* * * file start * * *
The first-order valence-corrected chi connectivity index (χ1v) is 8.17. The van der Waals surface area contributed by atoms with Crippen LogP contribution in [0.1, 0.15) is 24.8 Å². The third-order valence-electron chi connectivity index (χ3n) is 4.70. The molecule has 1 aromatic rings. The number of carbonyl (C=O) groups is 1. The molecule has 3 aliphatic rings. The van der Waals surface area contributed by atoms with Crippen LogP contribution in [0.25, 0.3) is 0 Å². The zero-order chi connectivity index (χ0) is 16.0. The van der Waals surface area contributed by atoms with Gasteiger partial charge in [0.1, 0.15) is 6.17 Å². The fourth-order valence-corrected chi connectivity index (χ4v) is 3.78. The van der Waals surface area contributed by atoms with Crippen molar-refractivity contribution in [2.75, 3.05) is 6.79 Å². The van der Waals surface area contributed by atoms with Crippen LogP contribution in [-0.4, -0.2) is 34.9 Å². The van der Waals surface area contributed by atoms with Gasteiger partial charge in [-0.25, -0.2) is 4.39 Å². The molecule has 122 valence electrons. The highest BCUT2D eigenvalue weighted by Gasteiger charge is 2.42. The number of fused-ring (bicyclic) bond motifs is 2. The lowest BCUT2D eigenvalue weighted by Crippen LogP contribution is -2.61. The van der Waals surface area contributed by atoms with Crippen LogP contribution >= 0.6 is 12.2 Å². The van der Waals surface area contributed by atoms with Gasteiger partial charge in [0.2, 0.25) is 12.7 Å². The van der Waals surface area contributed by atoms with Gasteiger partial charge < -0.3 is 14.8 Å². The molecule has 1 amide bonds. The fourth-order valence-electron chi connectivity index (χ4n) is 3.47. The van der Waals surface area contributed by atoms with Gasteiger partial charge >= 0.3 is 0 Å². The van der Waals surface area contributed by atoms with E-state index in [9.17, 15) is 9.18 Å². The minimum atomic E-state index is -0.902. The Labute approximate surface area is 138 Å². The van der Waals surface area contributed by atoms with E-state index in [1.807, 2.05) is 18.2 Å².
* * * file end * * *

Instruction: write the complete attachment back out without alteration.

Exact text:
The first-order valence-corrected chi connectivity index (χ1v) is 8.17. The van der Waals surface area contributed by atoms with Crippen LogP contribution in [0.1, 0.15) is 24.8 Å². The third-order valence-electron chi connectivity index (χ3n) is 4.70. The molecule has 1 aromatic rings. The number of carbonyl (C=O) groups is 1. The molecule has 3 aliphatic rings. The van der Waals surface area contributed by atoms with Crippen LogP contribution in [0.25, 0.3) is 0 Å². The zero-order chi connectivity index (χ0) is 16.0. The van der Waals surface area contributed by atoms with Gasteiger partial charge in [0.1, 0.15) is 6.17 Å². The fourth-order valence-corrected chi connectivity index (χ4v) is 3.78. The van der Waals surface area contributed by atoms with Crippen molar-refractivity contribution in [2.75, 3.05) is 6.79 Å². The van der Waals surface area contributed by atoms with Crippen LogP contribution in [-0.4, -0.2) is 34.9 Å². The van der Waals surface area contributed by atoms with Gasteiger partial charge in [-0.25, -0.2) is 4.39 Å². The molecule has 122 valence electrons. The highest BCUT2D eigenvalue weighted by Gasteiger charge is 2.42. The number of fused-ring (bicyclic) bond motifs is 2. The lowest BCUT2D eigenvalue weighted by Crippen LogP contribution is -2.61. The van der Waals surface area contributed by atoms with Crippen LogP contribution >= 0.6 is 12.2 Å². The van der Waals surface area contributed by atoms with Gasteiger partial charge in [0.2, 0.25) is 12.7 Å². The van der Waals surface area contributed by atoms with Gasteiger partial charge < -0.3 is 14.8 Å². The molecule has 1 amide bonds. The fourth-order valence-electron chi connectivity index (χ4n) is 3.47. The van der Waals surface area contributed by atoms with Gasteiger partial charge >= 0.3 is 0 Å². The van der Waals surface area contributed by atoms with E-state index in [9.17, 15) is 9.18 Å². The minimum atomic E-state index is -0.902. The Labute approximate surface area is 138 Å². The van der Waals surface area contributed by atoms with E-state index in [1.807, 2.05) is 18.2 Å².